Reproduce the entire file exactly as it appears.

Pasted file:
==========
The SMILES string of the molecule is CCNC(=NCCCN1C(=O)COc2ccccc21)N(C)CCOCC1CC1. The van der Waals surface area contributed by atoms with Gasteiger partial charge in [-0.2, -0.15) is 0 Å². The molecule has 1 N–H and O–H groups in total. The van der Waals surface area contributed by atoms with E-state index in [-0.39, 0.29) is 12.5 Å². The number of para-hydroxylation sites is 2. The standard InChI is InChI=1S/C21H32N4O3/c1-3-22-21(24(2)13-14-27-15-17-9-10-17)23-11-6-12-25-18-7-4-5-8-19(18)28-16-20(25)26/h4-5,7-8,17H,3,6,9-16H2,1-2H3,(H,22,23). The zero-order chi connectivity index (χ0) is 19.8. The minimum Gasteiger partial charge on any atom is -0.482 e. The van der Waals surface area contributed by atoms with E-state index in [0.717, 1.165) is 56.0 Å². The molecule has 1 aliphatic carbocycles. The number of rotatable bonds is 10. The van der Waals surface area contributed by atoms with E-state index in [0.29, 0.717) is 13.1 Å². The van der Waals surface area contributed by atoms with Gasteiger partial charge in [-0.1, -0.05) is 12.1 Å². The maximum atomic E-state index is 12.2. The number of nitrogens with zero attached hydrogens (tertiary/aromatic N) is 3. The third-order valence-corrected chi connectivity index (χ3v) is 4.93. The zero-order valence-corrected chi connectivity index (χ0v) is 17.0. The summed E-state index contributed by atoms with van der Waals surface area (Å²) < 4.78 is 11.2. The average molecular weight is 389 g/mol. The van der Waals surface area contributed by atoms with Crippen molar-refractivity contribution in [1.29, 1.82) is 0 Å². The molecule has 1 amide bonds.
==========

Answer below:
The SMILES string of the molecule is CCNC(=NCCCN1C(=O)COc2ccccc21)N(C)CCOCC1CC1. The van der Waals surface area contributed by atoms with Gasteiger partial charge in [-0.2, -0.15) is 0 Å². The molecule has 1 N–H and O–H groups in total. The van der Waals surface area contributed by atoms with E-state index in [-0.39, 0.29) is 12.5 Å². The number of para-hydroxylation sites is 2. The standard InChI is InChI=1S/C21H32N4O3/c1-3-22-21(24(2)13-14-27-15-17-9-10-17)23-11-6-12-25-18-7-4-5-8-19(18)28-16-20(25)26/h4-5,7-8,17H,3,6,9-16H2,1-2H3,(H,22,23). The zero-order chi connectivity index (χ0) is 19.8. The minimum Gasteiger partial charge on any atom is -0.482 e. The van der Waals surface area contributed by atoms with E-state index in [0.717, 1.165) is 56.0 Å². The molecule has 1 aliphatic carbocycles. The number of rotatable bonds is 10. The van der Waals surface area contributed by atoms with E-state index in [0.29, 0.717) is 13.1 Å². The van der Waals surface area contributed by atoms with Gasteiger partial charge in [-0.1, -0.05) is 12.1 Å². The maximum atomic E-state index is 12.2. The number of nitrogens with zero attached hydrogens (tertiary/aromatic N) is 3. The third-order valence-corrected chi connectivity index (χ3v) is 4.93. The zero-order valence-corrected chi connectivity index (χ0v) is 17.0. The summed E-state index contributed by atoms with van der Waals surface area (Å²) < 4.78 is 11.2. The average molecular weight is 389 g/mol. The van der Waals surface area contributed by atoms with Crippen molar-refractivity contribution in [1.29, 1.82) is 0 Å². The molecule has 1 amide bonds.